Boeing has paid $18m to the US Government to settle allegations that the company submitted false claims for labour charges on maintenance contracts with the US Air Force for the C-17 Globemaster aircraft.
The US Government earlier alleged that the company improperly charged labour costs for the maintenance and repair of C-17 at its Long Beach Depot Center in Long Beach, California.
Justice Department Civil Division head principal deputy assistant attorney general Benjamin C. Mizer said: "Defense contractors are required to obey the rules when billing for work performed on government contracts.
"Today’s settlement demonstrates that the Justice Department will ensure that government contractors meet their obligations and charge the government appropriately."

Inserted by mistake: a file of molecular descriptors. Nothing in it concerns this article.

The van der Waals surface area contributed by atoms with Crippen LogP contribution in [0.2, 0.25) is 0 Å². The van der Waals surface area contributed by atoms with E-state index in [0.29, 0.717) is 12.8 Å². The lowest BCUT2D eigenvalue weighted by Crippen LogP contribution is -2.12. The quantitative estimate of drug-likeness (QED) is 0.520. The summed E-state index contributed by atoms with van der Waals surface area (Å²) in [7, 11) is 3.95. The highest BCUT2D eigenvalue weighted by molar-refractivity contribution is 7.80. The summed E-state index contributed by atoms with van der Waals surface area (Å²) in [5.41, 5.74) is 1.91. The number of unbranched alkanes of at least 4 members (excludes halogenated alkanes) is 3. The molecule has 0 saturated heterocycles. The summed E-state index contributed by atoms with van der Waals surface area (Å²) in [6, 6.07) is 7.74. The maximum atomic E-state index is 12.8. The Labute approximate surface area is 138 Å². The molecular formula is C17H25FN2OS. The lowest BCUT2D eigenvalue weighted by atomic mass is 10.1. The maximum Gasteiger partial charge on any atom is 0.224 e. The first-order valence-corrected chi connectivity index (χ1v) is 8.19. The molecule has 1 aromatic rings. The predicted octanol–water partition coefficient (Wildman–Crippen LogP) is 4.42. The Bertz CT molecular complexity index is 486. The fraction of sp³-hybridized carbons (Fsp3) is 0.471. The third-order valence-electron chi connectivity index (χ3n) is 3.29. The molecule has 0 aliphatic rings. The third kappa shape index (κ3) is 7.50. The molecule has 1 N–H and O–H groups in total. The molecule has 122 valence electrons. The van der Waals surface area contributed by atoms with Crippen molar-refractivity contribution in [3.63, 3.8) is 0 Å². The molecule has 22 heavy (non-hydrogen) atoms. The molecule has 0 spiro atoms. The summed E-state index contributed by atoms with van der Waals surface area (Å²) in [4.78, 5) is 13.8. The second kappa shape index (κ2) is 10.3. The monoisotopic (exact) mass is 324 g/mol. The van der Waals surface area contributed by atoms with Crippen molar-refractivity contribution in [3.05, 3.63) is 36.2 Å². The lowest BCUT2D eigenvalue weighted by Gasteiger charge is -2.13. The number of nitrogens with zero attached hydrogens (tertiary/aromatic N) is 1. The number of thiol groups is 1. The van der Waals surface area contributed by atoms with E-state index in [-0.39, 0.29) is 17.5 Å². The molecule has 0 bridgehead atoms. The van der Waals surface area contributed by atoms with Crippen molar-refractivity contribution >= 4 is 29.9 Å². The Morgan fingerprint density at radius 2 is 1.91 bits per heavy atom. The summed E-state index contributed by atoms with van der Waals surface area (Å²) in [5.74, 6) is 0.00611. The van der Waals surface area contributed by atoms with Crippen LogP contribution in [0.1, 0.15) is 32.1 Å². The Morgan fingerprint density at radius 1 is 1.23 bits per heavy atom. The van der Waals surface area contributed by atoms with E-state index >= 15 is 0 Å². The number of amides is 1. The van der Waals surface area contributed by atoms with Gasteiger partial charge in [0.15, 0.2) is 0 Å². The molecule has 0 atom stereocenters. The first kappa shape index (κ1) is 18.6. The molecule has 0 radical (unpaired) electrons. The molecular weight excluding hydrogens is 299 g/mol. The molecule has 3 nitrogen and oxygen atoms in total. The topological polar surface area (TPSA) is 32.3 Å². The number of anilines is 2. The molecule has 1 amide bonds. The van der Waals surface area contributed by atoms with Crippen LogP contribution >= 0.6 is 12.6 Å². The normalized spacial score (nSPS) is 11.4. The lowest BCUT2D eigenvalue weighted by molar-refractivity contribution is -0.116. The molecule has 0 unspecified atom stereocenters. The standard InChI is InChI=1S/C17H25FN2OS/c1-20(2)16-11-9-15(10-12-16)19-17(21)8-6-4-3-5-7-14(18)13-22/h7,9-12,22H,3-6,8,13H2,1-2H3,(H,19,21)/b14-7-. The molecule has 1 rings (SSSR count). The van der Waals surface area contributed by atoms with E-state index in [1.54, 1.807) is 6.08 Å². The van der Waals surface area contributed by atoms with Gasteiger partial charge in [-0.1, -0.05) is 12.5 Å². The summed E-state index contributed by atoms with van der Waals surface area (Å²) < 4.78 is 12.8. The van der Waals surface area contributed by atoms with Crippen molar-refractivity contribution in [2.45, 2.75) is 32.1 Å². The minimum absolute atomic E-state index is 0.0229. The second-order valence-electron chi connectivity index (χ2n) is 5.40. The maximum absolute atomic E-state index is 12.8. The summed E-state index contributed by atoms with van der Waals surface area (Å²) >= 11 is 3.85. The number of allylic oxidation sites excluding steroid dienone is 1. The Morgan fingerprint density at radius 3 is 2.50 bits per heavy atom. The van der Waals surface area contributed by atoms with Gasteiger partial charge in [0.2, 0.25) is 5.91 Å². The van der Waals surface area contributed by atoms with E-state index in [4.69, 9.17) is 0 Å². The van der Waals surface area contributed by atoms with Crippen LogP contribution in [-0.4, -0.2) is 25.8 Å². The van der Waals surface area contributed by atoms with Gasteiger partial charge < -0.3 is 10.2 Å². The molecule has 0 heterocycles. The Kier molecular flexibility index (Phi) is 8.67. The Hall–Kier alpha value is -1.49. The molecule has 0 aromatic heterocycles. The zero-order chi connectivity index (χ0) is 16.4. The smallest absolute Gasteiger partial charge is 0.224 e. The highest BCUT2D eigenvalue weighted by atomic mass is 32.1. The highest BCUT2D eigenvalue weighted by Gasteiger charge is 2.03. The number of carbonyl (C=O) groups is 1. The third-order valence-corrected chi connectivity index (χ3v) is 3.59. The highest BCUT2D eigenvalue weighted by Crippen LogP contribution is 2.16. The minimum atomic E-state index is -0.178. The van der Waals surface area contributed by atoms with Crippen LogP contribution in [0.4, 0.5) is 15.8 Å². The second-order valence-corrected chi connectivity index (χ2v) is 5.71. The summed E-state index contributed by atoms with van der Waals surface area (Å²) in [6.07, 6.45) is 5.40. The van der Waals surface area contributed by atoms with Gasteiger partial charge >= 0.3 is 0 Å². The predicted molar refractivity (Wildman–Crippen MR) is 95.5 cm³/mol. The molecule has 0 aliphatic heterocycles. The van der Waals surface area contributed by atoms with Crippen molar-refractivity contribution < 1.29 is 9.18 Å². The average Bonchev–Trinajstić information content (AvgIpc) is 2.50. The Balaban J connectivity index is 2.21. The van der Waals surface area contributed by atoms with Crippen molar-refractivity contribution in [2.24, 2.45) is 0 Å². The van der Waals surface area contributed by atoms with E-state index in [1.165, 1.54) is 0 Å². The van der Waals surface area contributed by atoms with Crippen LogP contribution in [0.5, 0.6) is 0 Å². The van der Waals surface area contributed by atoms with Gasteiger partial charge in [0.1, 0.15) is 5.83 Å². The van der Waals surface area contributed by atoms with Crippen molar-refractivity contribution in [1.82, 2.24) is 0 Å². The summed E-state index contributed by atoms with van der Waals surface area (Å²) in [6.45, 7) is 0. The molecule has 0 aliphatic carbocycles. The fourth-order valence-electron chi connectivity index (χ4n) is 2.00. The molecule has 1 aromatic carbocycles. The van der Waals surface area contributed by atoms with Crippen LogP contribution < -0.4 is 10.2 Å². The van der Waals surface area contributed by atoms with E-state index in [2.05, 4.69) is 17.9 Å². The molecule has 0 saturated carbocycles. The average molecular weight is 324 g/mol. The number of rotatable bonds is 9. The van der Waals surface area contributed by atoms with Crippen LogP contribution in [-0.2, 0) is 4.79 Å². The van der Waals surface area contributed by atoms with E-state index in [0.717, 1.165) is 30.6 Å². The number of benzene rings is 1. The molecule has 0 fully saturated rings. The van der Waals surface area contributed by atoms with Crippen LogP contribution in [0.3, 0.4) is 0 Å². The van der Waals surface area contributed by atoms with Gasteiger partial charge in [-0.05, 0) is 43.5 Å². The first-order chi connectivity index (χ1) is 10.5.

Manufactured by Boeing, the C-17 Globemaster is a military tactical transport aircraft designed to conduct rapid strategic airlift of troops and supply of palleted cargo to main operating bases or forward-operating bases in extreme climates worldwide.
The government said that the company charged for the time its mechanics spent on extended breaks and lunch hours, and not on maintenance and repair work.
According to the US Department of Justice, the mismanagement was originally brought forward by former Boeing employee James Thomas Webb under the qui tam, or whistleblower, provisions of the False Claims Act.
The act allows private individuals to sue on behalf of the government in issues related federal funds.